Laurence Belcher

Stipendiary Lecturers

Biography

I graduated with a degree in Zoology from the University of Exeter in 2013. After staying in Exeter to do a Masters degree I moved to the University of Bath for my PhD on social evolution, which I completed in 2019. I have now taken up a position at the University of Oxford to continue my research in social evolution

Research Interests

My main interest is in the evolution of cooperation and other social behaviours, and how they persist given the possibility of cheating and exploitation. During my PhD I used a combination of theoretical and experimental work to investigate the evolution of strategic social behaviour in the social ameoba Dictyostelium discoideum. Since moving to Oxford, I now use a combination of theory and molecular population genetics in natural populations to study the footprints of selection that cooperative traits leave in genomes. Understanding the dynamics of cooperation and cheating in natural population can aid in reducing the virulence of clinical infections, as cooperation is critical to the way pathogens cause disease.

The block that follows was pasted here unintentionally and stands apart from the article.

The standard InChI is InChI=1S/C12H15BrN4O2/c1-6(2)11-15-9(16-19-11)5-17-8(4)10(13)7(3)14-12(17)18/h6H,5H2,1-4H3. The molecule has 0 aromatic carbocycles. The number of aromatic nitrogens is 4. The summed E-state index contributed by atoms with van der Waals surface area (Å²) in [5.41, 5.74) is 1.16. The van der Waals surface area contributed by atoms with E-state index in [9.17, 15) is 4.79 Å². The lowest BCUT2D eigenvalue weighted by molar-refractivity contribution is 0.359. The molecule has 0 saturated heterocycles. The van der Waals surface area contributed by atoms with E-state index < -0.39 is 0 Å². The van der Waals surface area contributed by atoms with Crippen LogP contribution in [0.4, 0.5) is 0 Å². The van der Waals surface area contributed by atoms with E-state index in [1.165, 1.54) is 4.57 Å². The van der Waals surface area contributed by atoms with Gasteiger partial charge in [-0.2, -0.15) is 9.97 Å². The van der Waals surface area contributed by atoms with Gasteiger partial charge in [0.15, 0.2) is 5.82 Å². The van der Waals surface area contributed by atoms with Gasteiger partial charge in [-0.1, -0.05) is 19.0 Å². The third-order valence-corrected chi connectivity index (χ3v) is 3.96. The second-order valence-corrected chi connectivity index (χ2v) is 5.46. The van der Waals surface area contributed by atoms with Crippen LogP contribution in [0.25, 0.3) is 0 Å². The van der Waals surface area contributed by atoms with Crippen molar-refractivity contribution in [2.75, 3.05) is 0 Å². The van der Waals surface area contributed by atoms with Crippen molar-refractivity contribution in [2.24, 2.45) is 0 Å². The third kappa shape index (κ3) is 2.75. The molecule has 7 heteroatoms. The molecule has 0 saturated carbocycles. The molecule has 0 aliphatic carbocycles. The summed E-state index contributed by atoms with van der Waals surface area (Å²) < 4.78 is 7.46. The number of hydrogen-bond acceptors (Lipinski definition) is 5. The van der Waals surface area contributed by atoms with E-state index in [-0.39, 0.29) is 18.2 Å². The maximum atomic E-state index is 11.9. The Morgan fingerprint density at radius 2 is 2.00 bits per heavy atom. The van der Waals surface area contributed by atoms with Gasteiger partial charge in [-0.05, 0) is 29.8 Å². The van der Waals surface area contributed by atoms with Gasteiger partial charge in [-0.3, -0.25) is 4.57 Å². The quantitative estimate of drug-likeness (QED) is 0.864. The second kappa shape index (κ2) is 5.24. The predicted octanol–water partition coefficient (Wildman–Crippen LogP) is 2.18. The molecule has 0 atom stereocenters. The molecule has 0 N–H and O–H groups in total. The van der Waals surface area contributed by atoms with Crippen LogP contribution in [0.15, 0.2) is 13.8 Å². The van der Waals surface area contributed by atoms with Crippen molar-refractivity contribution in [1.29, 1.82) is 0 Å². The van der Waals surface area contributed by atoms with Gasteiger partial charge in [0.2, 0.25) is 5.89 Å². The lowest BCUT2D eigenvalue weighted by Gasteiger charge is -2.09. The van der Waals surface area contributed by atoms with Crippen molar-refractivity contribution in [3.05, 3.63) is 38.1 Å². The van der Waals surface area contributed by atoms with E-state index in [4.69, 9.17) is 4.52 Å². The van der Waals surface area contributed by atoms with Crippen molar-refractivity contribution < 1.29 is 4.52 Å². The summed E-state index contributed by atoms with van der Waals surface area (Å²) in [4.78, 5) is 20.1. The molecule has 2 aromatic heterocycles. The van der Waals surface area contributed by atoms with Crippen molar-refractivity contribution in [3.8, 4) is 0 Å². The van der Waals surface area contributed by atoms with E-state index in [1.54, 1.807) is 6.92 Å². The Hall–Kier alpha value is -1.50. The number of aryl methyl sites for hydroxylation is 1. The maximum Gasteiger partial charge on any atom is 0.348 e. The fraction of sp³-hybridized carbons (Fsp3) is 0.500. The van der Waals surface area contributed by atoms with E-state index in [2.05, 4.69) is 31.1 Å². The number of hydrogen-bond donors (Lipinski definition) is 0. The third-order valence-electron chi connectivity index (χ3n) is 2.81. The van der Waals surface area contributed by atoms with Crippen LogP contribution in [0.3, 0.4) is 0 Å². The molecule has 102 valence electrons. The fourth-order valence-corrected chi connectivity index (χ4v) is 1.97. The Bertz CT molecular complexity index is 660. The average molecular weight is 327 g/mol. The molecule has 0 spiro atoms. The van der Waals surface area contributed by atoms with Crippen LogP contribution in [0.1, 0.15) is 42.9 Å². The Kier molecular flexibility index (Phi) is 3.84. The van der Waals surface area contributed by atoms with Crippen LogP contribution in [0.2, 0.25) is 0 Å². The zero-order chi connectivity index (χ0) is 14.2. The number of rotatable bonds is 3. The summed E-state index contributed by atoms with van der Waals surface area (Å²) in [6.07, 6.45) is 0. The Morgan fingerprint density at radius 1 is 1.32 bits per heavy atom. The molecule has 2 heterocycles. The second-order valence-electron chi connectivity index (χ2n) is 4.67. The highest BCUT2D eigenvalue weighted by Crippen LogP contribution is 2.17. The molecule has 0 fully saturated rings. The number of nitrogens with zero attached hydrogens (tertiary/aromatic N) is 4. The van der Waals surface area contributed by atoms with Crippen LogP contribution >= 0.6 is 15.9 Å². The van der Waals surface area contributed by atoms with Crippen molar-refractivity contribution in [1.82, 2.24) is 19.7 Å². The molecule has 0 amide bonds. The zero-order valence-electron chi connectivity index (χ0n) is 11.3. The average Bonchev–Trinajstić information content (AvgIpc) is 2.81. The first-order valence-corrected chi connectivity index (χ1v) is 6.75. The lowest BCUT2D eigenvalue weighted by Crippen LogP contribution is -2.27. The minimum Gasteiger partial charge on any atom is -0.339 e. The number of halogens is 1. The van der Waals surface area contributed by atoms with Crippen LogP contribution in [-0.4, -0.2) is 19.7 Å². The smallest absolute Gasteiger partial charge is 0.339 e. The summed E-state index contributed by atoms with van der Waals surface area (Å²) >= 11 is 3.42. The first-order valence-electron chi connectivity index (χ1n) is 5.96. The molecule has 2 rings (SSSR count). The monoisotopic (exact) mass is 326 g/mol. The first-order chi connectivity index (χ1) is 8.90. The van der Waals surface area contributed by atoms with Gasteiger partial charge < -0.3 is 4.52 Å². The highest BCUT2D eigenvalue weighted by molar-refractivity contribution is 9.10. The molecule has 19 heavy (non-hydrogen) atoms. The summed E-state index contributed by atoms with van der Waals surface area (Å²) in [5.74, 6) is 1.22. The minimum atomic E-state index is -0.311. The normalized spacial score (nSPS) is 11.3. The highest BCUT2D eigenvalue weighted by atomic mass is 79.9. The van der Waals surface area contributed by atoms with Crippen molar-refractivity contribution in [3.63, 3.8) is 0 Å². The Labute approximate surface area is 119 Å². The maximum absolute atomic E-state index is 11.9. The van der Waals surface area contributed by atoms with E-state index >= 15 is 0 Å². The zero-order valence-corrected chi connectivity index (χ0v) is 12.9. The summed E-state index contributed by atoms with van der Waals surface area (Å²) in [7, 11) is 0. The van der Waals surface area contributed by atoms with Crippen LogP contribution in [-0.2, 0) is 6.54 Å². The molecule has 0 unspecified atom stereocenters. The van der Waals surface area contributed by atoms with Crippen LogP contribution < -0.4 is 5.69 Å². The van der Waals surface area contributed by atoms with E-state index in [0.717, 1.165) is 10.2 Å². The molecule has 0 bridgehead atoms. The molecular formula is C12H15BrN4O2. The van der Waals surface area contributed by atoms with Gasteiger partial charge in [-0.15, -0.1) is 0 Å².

Teaching

I teach in statistics and quantitative methods, and also in social evolution. 

Recent Publications

Ecology & Evolution, 1-12 [https://www.sciencedirect.com/science/article/pii/S0169534719302502]


Madgwick, P.G., Stewart, B., Belcher, L. J., Thompson, C. R. L., & Wolf, W. B. (2018) Strategic investment explains patterns of cooperation and cheating in a microbe. PNAS, 115 (21) [https://www.pnas.org/content/115/21/E4823.short]

Social Media

Twitter: @lauriebelch